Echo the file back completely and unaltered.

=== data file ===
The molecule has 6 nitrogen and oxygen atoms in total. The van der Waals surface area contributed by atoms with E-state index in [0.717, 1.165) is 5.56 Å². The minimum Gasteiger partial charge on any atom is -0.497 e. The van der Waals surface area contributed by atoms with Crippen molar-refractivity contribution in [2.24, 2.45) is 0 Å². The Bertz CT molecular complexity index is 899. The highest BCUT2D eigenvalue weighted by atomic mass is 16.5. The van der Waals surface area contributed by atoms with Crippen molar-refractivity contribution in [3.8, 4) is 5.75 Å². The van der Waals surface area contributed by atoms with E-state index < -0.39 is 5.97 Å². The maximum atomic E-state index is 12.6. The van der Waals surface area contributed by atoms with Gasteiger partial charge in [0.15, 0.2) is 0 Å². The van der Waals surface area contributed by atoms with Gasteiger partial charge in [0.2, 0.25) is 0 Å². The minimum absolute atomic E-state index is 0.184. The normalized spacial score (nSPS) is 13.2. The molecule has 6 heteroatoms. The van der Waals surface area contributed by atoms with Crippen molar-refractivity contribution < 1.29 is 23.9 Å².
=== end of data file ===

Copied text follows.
The molecule has 6 nitrogen and oxygen atoms in total. The van der Waals surface area contributed by atoms with E-state index in [0.717, 1.165) is 5.56 Å². The minimum Gasteiger partial charge on any atom is -0.497 e. The van der Waals surface area contributed by atoms with Crippen molar-refractivity contribution in [2.24, 2.45) is 0 Å². The Bertz CT molecular complexity index is 899. The highest BCUT2D eigenvalue weighted by atomic mass is 16.5. The van der Waals surface area contributed by atoms with Crippen molar-refractivity contribution in [3.8, 4) is 5.75 Å². The van der Waals surface area contributed by atoms with E-state index < -0.39 is 5.97 Å². The maximum atomic E-state index is 12.6. The van der Waals surface area contributed by atoms with Gasteiger partial charge in [0.15, 0.2) is 0 Å². The van der Waals surface area contributed by atoms with Gasteiger partial charge in [0.2, 0.25) is 0 Å². The minimum absolute atomic E-state index is 0.184. The normalized spacial score (nSPS) is 13.2. The molecule has 6 heteroatoms. The van der Waals surface area contributed by atoms with Crippen molar-refractivity contribution < 1.29 is 23.9 Å².